By Chris Dufresne Los Angeles Times
LOS ANGELES — Take a hard look at this week’s Bowl Championship Series standings, because this is probably as good as it’s ever going to get.
Could these be our golden years?
It’s Oregon, followed by Auburn, followed by three more ducks: Huey (Texas Christian), Dewey (Boise State) and Louie (Utah).
That represents two schools from privileged conferences and three reformed schools.
We appear to have achieved, at last, inequality and injustice for all!
That won’t satisfy those who want the BCS brought before The Hague, and that’s fine, but the BCS has reached an important turning point.
For the first time in the BCS’ 13-year history, the “have-not” schools have earned the right to spar for the silly, season-ending booby prize passed off in most years (except 2003) as a real national title.
This is a huge upgrade from the BCS being a cabal guilty of antitrust crimes.
That doesn’t mean undefeated Boise State is going to walk away happy. Shoot, undefeated Auburn won the Southeastern Conference championship in 2004 and walked away the opposite of happy.
It just means Boise State, Texas Christian and Utah might end up like Auburn in 2004. And that should make anyone proud — getting snubbed the way an SEC champion did.
There appears (for now) to be no coordinated “fix” against three schools trying to bust in from outside — it’s just BCS zaniness at its finest.
Based on the latest standings, and key losses by Michigan State and Missouri over the weekend, every school that deserves a shot at the BCS title is at least in the mix.
The surprise was Boise State getting knocked to No. 3 after a 29-point win, but crazy things happen when you play on Tuesday and leave matters to minds and machinery.
There are two undefeated schools left from the major conferences but, unfortunately for the Cinderfellas, they are leading the two best conferences.
If Oregon and Auburn win the rest of their games, the game is over. What are you going to do?
You might cry foul if one-loss Alabama was to defeat Auburn, win the SEC championship game and then jump TCU, Boise State or Utah into the title game. But Alabama is the defending national champion from a conference that has won the last four BCS titles.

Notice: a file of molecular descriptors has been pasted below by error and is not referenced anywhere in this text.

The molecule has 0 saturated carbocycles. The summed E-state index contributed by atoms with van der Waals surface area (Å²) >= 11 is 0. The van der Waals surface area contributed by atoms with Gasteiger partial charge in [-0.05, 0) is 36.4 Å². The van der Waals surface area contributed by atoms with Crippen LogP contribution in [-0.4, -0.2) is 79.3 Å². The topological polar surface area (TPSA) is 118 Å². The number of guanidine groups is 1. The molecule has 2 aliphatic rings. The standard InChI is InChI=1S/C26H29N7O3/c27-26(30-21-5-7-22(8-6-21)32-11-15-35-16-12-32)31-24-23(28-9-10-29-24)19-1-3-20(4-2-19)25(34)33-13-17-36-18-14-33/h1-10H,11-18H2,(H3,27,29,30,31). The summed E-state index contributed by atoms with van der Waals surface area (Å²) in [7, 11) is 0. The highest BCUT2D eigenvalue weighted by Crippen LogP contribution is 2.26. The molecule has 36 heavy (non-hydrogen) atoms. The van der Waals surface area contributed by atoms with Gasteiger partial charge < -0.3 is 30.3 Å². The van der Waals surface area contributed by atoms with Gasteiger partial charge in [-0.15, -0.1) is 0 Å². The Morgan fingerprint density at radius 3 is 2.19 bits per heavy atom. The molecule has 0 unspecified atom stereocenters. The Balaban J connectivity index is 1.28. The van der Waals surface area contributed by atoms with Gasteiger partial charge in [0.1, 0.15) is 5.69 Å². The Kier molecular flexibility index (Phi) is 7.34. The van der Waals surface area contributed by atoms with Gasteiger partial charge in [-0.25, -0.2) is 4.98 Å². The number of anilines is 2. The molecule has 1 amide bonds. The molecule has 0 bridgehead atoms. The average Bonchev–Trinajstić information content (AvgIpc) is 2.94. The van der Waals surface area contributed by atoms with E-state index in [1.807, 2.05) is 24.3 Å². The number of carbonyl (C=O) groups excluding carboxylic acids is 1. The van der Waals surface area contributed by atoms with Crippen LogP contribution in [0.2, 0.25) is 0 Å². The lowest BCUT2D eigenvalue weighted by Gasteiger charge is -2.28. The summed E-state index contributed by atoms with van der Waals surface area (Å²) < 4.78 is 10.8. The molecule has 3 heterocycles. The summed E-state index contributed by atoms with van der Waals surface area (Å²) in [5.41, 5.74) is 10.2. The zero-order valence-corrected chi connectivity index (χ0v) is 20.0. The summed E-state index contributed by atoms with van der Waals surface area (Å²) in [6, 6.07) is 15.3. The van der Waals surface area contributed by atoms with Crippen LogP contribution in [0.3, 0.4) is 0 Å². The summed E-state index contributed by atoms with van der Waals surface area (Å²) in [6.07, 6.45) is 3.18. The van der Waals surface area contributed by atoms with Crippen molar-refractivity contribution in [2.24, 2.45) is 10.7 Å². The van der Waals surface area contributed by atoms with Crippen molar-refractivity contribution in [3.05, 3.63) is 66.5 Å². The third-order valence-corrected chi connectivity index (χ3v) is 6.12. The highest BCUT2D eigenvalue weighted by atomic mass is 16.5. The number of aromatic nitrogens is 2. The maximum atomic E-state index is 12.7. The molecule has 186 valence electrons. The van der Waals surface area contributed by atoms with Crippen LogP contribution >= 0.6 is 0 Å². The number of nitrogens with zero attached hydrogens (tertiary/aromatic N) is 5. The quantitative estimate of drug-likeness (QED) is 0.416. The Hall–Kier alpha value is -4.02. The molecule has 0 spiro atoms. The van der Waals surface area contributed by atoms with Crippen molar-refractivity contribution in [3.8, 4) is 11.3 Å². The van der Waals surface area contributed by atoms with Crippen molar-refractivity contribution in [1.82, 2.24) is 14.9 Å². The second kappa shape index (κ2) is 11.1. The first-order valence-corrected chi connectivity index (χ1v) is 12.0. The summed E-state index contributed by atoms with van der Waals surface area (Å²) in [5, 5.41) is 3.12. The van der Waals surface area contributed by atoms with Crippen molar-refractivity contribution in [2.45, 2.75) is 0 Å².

Last season, Boise State and TCU both earned BCS at-large berths and played each other in the Fiesta Bowl. Ten years ago, that possibility was considered impossible by those fixated on the BCS being fixed.
The joke at last season’s Fiesta Bowl was that Boise and TCU might meet in a rematch this season, in the same stadium, for the BCS title.
And here we sit Nov. 1 with a chance that could happen. Quoting Jim Carrey from the movie “Dumb and Dumber,” after the girl he’s courting tells him there’s a snowball’s chance in hell she’ll go out with him:
“So you’re telling me there’s a chance!”
Plenty would need to happen. TCU and Boise State would have to win out and Oregon would have to lose once. Louisiana State probably needs to defeat Alabama this weekend in Baton Rouge (not impossible), and Alabama needs to turn around and beat Auburn on Nov. 26 (not impossible). And LSU, too, probably needs one more gaffe.
Would the nation be ready for Boise State-TCU or Utah?
This is also the first season the Rose Bowl must take the highest-rated non-automatic-qualifying team if it loses an anchor to the BCS title game. The Rose would lose Oregon if the Ducks win out.
That means there’s a decent chance TCU, Utah or Boise State will play in Pasadena.
If Oregon loses a game, then one of the title spots is up for grabs, with the TCU-Utah winner then seemingly having the inside track on Boise State.
Of course, none of this is better than a playoff, but here’s the news flash: There isn’t going to be a playoff, at least not for three years, so the least the BCS can be is a system that can hose Boise State/TCU/Utah six years after it “hosed” Auburn.
Welcome, kids, to the BCS fun house.